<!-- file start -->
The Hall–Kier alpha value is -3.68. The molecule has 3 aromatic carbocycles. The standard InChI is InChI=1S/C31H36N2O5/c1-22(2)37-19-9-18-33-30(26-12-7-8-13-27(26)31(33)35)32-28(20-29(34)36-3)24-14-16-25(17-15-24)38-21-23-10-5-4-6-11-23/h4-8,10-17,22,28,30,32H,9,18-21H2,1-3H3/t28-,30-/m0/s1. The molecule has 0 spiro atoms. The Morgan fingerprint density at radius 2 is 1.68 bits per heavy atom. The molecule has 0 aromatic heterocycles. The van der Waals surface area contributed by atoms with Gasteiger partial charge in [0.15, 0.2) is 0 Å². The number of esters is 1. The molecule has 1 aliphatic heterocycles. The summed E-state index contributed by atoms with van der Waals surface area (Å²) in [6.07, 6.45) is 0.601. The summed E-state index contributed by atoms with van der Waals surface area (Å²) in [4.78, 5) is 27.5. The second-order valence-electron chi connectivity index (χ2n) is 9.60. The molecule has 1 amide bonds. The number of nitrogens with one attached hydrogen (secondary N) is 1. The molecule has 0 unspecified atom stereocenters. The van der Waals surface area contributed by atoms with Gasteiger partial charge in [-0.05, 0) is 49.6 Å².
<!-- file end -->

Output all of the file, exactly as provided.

The Hall–Kier alpha value is -3.68. The molecule has 3 aromatic carbocycles. The standard InChI is InChI=1S/C31H36N2O5/c1-22(2)37-19-9-18-33-30(26-12-7-8-13-27(26)31(33)35)32-28(20-29(34)36-3)24-14-16-25(17-15-24)38-21-23-10-5-4-6-11-23/h4-8,10-17,22,28,30,32H,9,18-21H2,1-3H3/t28-,30-/m0/s1. The molecule has 0 spiro atoms. The Morgan fingerprint density at radius 2 is 1.68 bits per heavy atom. The molecule has 0 aromatic heterocycles. The van der Waals surface area contributed by atoms with Gasteiger partial charge in [0.15, 0.2) is 0 Å². The number of esters is 1. The molecule has 1 aliphatic heterocycles. The summed E-state index contributed by atoms with van der Waals surface area (Å²) in [6.07, 6.45) is 0.601. The summed E-state index contributed by atoms with van der Waals surface area (Å²) in [4.78, 5) is 27.5. The second-order valence-electron chi connectivity index (χ2n) is 9.60. The molecule has 1 amide bonds. The number of nitrogens with one attached hydrogen (secondary N) is 1. The molecule has 0 unspecified atom stereocenters. The van der Waals surface area contributed by atoms with Gasteiger partial charge in [-0.05, 0) is 49.6 Å².